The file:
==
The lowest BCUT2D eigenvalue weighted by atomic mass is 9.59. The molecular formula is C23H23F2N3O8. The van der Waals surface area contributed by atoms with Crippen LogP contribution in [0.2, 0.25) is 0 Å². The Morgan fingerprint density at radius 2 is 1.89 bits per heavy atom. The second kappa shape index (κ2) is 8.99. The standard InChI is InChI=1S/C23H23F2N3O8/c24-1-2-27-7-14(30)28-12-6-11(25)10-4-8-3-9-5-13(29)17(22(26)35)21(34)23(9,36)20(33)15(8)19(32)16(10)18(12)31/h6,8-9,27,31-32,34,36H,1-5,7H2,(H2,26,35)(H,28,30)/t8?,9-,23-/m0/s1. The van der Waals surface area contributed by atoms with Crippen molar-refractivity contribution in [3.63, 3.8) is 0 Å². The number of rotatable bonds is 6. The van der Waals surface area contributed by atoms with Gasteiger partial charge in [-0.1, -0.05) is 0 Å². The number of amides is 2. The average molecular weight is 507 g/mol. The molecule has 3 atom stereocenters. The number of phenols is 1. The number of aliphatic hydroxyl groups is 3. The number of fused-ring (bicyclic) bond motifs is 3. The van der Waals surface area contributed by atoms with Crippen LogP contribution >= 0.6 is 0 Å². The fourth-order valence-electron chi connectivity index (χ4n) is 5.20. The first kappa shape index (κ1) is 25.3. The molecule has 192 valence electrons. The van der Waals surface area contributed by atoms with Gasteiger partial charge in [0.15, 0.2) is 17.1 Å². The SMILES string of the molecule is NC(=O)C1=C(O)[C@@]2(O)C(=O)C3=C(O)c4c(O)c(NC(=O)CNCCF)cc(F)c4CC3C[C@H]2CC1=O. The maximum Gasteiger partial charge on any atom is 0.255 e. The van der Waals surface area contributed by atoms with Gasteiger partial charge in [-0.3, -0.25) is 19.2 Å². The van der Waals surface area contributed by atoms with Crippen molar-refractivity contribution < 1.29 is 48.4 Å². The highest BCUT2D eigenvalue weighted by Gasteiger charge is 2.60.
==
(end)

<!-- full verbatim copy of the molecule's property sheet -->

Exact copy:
The lowest BCUT2D eigenvalue weighted by atomic mass is 9.59. The molecular formula is C23H23F2N3O8. The van der Waals surface area contributed by atoms with Crippen LogP contribution in [0.2, 0.25) is 0 Å². The Morgan fingerprint density at radius 2 is 1.89 bits per heavy atom. The second kappa shape index (κ2) is 8.99. The standard InChI is InChI=1S/C23H23F2N3O8/c24-1-2-27-7-14(30)28-12-6-11(25)10-4-8-3-9-5-13(29)17(22(26)35)21(34)23(9,36)20(33)15(8)19(32)16(10)18(12)31/h6,8-9,27,31-32,34,36H,1-5,7H2,(H2,26,35)(H,28,30)/t8?,9-,23-/m0/s1. The van der Waals surface area contributed by atoms with Crippen molar-refractivity contribution in [3.63, 3.8) is 0 Å². The number of rotatable bonds is 6. The van der Waals surface area contributed by atoms with Gasteiger partial charge in [-0.1, -0.05) is 0 Å². The number of amides is 2. The average molecular weight is 507 g/mol. The molecule has 3 atom stereocenters. The number of phenols is 1. The number of aliphatic hydroxyl groups is 3. The number of fused-ring (bicyclic) bond motifs is 3. The van der Waals surface area contributed by atoms with Crippen LogP contribution >= 0.6 is 0 Å². The fourth-order valence-electron chi connectivity index (χ4n) is 5.20. The first kappa shape index (κ1) is 25.3. The molecule has 192 valence electrons. The van der Waals surface area contributed by atoms with Gasteiger partial charge in [0.15, 0.2) is 17.1 Å². The SMILES string of the molecule is NC(=O)C1=C(O)[C@@]2(O)C(=O)C3=C(O)c4c(O)c(NC(=O)CNCCF)cc(F)c4CC3C[C@H]2CC1=O. The maximum Gasteiger partial charge on any atom is 0.255 e. The van der Waals surface area contributed by atoms with Gasteiger partial charge in [-0.3, -0.25) is 19.2 Å². The van der Waals surface area contributed by atoms with Crippen molar-refractivity contribution < 1.29 is 48.4 Å². The highest BCUT2D eigenvalue weighted by Gasteiger charge is 2.60.